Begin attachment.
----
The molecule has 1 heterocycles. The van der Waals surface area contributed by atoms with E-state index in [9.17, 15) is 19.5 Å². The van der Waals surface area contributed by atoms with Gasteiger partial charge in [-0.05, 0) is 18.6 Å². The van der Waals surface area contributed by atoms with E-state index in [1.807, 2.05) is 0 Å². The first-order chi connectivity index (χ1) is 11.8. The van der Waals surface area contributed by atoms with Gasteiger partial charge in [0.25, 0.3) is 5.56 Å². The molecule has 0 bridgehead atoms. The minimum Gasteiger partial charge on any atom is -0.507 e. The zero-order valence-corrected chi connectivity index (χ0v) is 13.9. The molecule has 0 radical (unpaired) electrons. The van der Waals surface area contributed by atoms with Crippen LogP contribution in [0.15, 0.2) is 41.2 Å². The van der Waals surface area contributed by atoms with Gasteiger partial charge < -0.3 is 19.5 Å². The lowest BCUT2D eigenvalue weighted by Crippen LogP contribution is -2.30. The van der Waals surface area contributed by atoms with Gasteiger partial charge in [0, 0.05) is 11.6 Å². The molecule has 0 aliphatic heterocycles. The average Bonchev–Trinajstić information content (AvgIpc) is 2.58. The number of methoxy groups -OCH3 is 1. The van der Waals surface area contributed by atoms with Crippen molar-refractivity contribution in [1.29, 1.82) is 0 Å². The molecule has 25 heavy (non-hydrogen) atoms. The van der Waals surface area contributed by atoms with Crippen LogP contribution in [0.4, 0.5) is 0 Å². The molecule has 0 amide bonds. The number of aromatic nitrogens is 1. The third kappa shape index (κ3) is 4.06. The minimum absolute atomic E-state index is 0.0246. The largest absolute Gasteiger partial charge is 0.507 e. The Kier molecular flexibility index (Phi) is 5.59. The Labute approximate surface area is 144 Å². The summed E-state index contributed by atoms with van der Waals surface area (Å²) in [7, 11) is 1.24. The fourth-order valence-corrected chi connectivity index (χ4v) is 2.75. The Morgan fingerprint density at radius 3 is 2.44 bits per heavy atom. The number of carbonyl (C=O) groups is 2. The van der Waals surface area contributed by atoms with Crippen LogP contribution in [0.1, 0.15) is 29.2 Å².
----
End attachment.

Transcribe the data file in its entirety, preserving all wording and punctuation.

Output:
The molecule has 1 heterocycles. The van der Waals surface area contributed by atoms with E-state index in [9.17, 15) is 19.5 Å². The van der Waals surface area contributed by atoms with Gasteiger partial charge in [-0.05, 0) is 18.6 Å². The van der Waals surface area contributed by atoms with E-state index in [1.807, 2.05) is 0 Å². The first-order chi connectivity index (χ1) is 11.8. The van der Waals surface area contributed by atoms with Gasteiger partial charge in [0.25, 0.3) is 5.56 Å². The molecule has 0 bridgehead atoms. The minimum Gasteiger partial charge on any atom is -0.507 e. The zero-order valence-corrected chi connectivity index (χ0v) is 13.9. The molecule has 0 radical (unpaired) electrons. The van der Waals surface area contributed by atoms with Crippen LogP contribution in [0.15, 0.2) is 41.2 Å². The van der Waals surface area contributed by atoms with Gasteiger partial charge < -0.3 is 19.5 Å². The lowest BCUT2D eigenvalue weighted by Crippen LogP contribution is -2.30. The van der Waals surface area contributed by atoms with Gasteiger partial charge in [0, 0.05) is 11.6 Å². The molecule has 0 aliphatic heterocycles. The average Bonchev–Trinajstić information content (AvgIpc) is 2.58. The number of methoxy groups -OCH3 is 1. The van der Waals surface area contributed by atoms with Crippen molar-refractivity contribution in [1.29, 1.82) is 0 Å². The molecule has 25 heavy (non-hydrogen) atoms. The van der Waals surface area contributed by atoms with Crippen LogP contribution in [0.4, 0.5) is 0 Å². The molecule has 0 amide bonds. The number of aromatic nitrogens is 1. The third kappa shape index (κ3) is 4.06. The minimum absolute atomic E-state index is 0.0246. The largest absolute Gasteiger partial charge is 0.507 e. The Kier molecular flexibility index (Phi) is 5.59. The Labute approximate surface area is 144 Å². The summed E-state index contributed by atoms with van der Waals surface area (Å²) in [7, 11) is 1.24. The fourth-order valence-corrected chi connectivity index (χ4v) is 2.75. The Morgan fingerprint density at radius 3 is 2.44 bits per heavy atom. The number of carbonyl (C=O) groups is 2. The van der Waals surface area contributed by atoms with Crippen LogP contribution in [0.1, 0.15) is 29.2 Å².